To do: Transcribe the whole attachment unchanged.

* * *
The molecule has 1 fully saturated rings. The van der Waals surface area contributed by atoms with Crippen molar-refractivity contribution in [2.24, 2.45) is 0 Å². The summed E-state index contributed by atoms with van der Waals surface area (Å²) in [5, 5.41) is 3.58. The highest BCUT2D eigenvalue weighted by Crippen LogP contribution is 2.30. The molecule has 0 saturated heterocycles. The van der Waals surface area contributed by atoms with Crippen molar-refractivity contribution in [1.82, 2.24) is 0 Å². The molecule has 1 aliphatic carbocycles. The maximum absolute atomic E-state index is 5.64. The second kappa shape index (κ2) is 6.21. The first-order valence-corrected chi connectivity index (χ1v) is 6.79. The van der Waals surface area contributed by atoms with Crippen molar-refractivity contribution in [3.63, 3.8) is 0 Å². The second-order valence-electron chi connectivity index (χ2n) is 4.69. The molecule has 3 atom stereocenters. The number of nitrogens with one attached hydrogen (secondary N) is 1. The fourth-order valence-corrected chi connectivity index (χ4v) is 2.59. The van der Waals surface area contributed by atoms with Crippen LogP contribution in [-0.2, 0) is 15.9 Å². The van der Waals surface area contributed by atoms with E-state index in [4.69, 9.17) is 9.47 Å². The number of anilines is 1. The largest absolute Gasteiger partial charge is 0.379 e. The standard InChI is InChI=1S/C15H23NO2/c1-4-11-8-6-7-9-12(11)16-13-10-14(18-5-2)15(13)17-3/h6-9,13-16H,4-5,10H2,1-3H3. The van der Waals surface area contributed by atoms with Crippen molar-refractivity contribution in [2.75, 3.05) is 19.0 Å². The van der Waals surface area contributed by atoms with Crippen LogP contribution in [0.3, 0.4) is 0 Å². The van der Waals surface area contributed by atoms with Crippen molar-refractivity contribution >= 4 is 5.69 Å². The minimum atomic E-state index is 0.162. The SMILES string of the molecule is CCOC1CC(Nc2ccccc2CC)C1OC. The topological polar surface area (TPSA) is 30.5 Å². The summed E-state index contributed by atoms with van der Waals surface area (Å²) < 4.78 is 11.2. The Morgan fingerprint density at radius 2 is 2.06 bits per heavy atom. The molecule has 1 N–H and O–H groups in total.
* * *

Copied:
The molecule has 1 fully saturated rings. The van der Waals surface area contributed by atoms with Crippen molar-refractivity contribution in [2.24, 2.45) is 0 Å². The summed E-state index contributed by atoms with van der Waals surface area (Å²) in [5, 5.41) is 3.58. The highest BCUT2D eigenvalue weighted by Crippen LogP contribution is 2.30. The molecule has 0 saturated heterocycles. The van der Waals surface area contributed by atoms with Crippen molar-refractivity contribution in [1.82, 2.24) is 0 Å². The molecule has 1 aliphatic carbocycles. The maximum absolute atomic E-state index is 5.64. The second kappa shape index (κ2) is 6.21. The first-order valence-corrected chi connectivity index (χ1v) is 6.79. The van der Waals surface area contributed by atoms with Crippen molar-refractivity contribution in [3.63, 3.8) is 0 Å². The second-order valence-electron chi connectivity index (χ2n) is 4.69. The molecule has 3 atom stereocenters. The number of nitrogens with one attached hydrogen (secondary N) is 1. The fourth-order valence-corrected chi connectivity index (χ4v) is 2.59. The van der Waals surface area contributed by atoms with Crippen LogP contribution in [-0.2, 0) is 15.9 Å². The van der Waals surface area contributed by atoms with E-state index in [4.69, 9.17) is 9.47 Å². The number of anilines is 1. The largest absolute Gasteiger partial charge is 0.379 e. The standard InChI is InChI=1S/C15H23NO2/c1-4-11-8-6-7-9-12(11)16-13-10-14(18-5-2)15(13)17-3/h6-9,13-16H,4-5,10H2,1-3H3. The van der Waals surface area contributed by atoms with Crippen molar-refractivity contribution in [2.75, 3.05) is 19.0 Å². The van der Waals surface area contributed by atoms with Crippen LogP contribution in [0.3, 0.4) is 0 Å². The van der Waals surface area contributed by atoms with Crippen molar-refractivity contribution >= 4 is 5.69 Å². The minimum atomic E-state index is 0.162. The SMILES string of the molecule is CCOC1CC(Nc2ccccc2CC)C1OC. The topological polar surface area (TPSA) is 30.5 Å². The summed E-state index contributed by atoms with van der Waals surface area (Å²) < 4.78 is 11.2. The Morgan fingerprint density at radius 2 is 2.06 bits per heavy atom. The molecule has 1 N–H and O–H groups in total.